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The National Hurricane Center still gives a 70% (high) chance of a low pressure area in the southern Gulf of Mexico to form into a tropical depression over the next 48 hours. The NHC hasn't pulled the trigger yet and declared it Tropical Depression 4 or Debby because it's not organized enough to be considered a tropical system.

However, conditions are still favorable across the Gulf for the system to develop into a Tropical Storm over the next few days as it slowly moves off towards the north. The area in which the system is located is low in shear, which is allowing the deep thunderstorm activity needed for a tropical system to develop.

The only major issue we have right now is A) intensity and B) strength. So, essentially, the entire forecast.

These model runs about 2 days out show the issue...

This is the 18z GFS run for the 250 mb (jet stream) level at 48 hours:

This is the 18z NAM run for the 250 mb (jet stream) level at 48 hours:

This is the 18z GFS run for the 850 mb level (about 5,000 feet up) at 48 hours:

This is the 18z NAM run for the 850 mb level (about 5,000 feet up) a 48 hours:

They don't seem too different, right? Look over the Gulf. The GFS model is showing stronger deep-layer winds across parts of the Gulf of Mexico two days out, which would steer the system off towards the northeast and into Florida. The NAM model, however, is showing much weaker winds at the same time period, allowing the storm to use its own momentum to drift northwest towards Texas.

As you can tell, that's a slight problem.

For good measure, here's what the 18z spaghetti plot of the hurricane model runs shows:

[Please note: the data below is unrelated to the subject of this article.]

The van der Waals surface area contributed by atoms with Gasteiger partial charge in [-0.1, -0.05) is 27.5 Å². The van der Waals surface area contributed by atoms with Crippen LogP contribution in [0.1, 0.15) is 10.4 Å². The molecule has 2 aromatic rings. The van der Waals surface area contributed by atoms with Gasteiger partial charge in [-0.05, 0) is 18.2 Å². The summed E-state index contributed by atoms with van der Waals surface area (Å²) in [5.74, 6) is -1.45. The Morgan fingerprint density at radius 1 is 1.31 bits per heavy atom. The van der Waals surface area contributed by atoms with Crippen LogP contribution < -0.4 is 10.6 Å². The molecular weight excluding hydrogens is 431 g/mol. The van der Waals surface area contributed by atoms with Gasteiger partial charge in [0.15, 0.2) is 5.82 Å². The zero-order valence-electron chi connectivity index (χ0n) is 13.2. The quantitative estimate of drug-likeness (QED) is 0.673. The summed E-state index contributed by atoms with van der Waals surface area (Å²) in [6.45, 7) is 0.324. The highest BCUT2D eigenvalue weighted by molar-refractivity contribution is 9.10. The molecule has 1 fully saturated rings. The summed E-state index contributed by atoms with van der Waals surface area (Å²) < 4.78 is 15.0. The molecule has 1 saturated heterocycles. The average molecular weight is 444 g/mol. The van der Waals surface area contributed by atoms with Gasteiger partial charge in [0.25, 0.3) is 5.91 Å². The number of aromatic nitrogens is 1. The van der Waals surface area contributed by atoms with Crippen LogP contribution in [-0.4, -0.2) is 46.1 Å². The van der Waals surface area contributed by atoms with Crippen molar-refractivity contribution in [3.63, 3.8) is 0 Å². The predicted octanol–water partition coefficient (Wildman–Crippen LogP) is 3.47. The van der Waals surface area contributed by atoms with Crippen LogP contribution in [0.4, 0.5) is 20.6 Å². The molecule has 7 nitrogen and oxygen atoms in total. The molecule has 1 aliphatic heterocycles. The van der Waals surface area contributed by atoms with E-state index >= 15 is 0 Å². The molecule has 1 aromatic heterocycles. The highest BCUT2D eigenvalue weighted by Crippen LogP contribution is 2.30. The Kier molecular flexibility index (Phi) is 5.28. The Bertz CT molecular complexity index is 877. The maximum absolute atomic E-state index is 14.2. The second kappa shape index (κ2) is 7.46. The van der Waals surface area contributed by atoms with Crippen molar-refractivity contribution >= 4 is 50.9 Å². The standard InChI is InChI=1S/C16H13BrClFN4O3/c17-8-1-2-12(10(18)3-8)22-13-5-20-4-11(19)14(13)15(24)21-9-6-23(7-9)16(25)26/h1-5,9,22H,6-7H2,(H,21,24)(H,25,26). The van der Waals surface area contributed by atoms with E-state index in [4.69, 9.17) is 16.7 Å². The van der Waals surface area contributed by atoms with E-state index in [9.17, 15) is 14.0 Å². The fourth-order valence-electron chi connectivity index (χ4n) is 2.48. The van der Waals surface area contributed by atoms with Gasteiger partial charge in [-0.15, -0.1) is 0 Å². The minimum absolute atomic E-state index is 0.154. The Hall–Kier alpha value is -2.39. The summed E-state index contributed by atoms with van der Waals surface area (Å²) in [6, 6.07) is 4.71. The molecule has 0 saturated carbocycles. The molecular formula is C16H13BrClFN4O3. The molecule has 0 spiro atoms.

The consensus is that the system will go into Florida. However, many of the reputable models don't agree with this.

The NAM is showing the system going into Texas:

The CMC is showing the same:

As is the HWRF.

And the NGP is showing it going into northern Mexico:

Note that the CMC greatly over-exaggerates the strength and that the HWRF doesn't have the thing even develop into a tropical depression.

The reason for all the model images and everything is to give some reasoning for when I say that the models are having a tough time with this system and that the forecast is very iffy at this point. They can't agree on intensity or path, which is essentially the whole forecast.

At this point, I'm tentatively thinking that it's going to drift towards Florida as a minor tropical storm, but I'm willing to be (and very well could be) wrong on that. It's too soon to tell. The system is a slow mover and there's no guarantee that it'll develop at all.

How's that for some wishy-washy forecasting for you? It's events like this that highlight that meteorology is still an inexact science and that there's a large margin of error, even thought forecasts can be eerily accurate lately. It's a safe bet that anyone on the Gulf Coast needs to keep a very close eye on this system regardless of what it does.

Speaking of which, here's the HPC's forecast rainfall over the next 5 days. This is in inches.

Either way, parts of the Gulf Coast are expecting very heavy rain over the next 5 days. Be on alert for flash flooding -- "turn around, don't drown."

I'll post another update here on DKos tomorrow, and I'll post smaller updates in the meantime over on my Facebook page.

Stay tuned to the NHC's website for the latest updates on this system.

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